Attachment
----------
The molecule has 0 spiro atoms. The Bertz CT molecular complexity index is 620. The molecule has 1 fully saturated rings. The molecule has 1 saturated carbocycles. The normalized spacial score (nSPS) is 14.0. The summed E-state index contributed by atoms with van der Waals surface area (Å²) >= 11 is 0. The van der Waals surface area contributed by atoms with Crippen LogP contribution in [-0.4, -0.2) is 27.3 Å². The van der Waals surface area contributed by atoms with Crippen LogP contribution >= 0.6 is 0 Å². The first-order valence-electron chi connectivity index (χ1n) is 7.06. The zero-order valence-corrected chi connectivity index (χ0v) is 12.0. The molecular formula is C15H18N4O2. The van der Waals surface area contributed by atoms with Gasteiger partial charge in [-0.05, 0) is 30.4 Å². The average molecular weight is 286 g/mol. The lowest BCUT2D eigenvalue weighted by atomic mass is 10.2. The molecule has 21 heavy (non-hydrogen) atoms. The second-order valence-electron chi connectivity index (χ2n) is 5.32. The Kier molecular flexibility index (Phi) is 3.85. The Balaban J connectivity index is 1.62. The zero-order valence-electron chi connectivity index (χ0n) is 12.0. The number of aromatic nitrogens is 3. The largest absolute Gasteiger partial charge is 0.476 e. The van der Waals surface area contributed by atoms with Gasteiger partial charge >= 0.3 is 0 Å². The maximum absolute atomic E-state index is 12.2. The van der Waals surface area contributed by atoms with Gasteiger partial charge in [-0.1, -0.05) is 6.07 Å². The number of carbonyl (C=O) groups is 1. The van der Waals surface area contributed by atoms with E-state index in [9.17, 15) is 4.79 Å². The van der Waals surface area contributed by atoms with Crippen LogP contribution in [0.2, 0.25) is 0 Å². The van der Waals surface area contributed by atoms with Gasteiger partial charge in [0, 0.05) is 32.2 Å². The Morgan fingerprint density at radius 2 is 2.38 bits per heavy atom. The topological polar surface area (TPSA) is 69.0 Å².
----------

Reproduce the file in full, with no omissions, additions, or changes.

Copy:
The molecule has 0 spiro atoms. The Bertz CT molecular complexity index is 620. The molecule has 1 fully saturated rings. The molecule has 1 saturated carbocycles. The normalized spacial score (nSPS) is 14.0. The summed E-state index contributed by atoms with van der Waals surface area (Å²) >= 11 is 0. The van der Waals surface area contributed by atoms with Crippen LogP contribution in [-0.4, -0.2) is 27.3 Å². The van der Waals surface area contributed by atoms with Crippen LogP contribution >= 0.6 is 0 Å². The first-order valence-electron chi connectivity index (χ1n) is 7.06. The zero-order valence-corrected chi connectivity index (χ0v) is 12.0. The molecular formula is C15H18N4O2. The van der Waals surface area contributed by atoms with Gasteiger partial charge in [-0.05, 0) is 30.4 Å². The average molecular weight is 286 g/mol. The lowest BCUT2D eigenvalue weighted by atomic mass is 10.2. The molecule has 21 heavy (non-hydrogen) atoms. The second-order valence-electron chi connectivity index (χ2n) is 5.32. The Kier molecular flexibility index (Phi) is 3.85. The Balaban J connectivity index is 1.62. The zero-order valence-electron chi connectivity index (χ0n) is 12.0. The number of aromatic nitrogens is 3. The largest absolute Gasteiger partial charge is 0.476 e. The van der Waals surface area contributed by atoms with Gasteiger partial charge >= 0.3 is 0 Å². The maximum absolute atomic E-state index is 12.2. The van der Waals surface area contributed by atoms with Gasteiger partial charge in [-0.1, -0.05) is 6.07 Å². The number of carbonyl (C=O) groups is 1. The van der Waals surface area contributed by atoms with E-state index in [9.17, 15) is 4.79 Å². The van der Waals surface area contributed by atoms with Crippen LogP contribution in [0.2, 0.25) is 0 Å². The van der Waals surface area contributed by atoms with Gasteiger partial charge in [0, 0.05) is 32.2 Å². The Morgan fingerprint density at radius 2 is 2.38 bits per heavy atom. The topological polar surface area (TPSA) is 69.0 Å².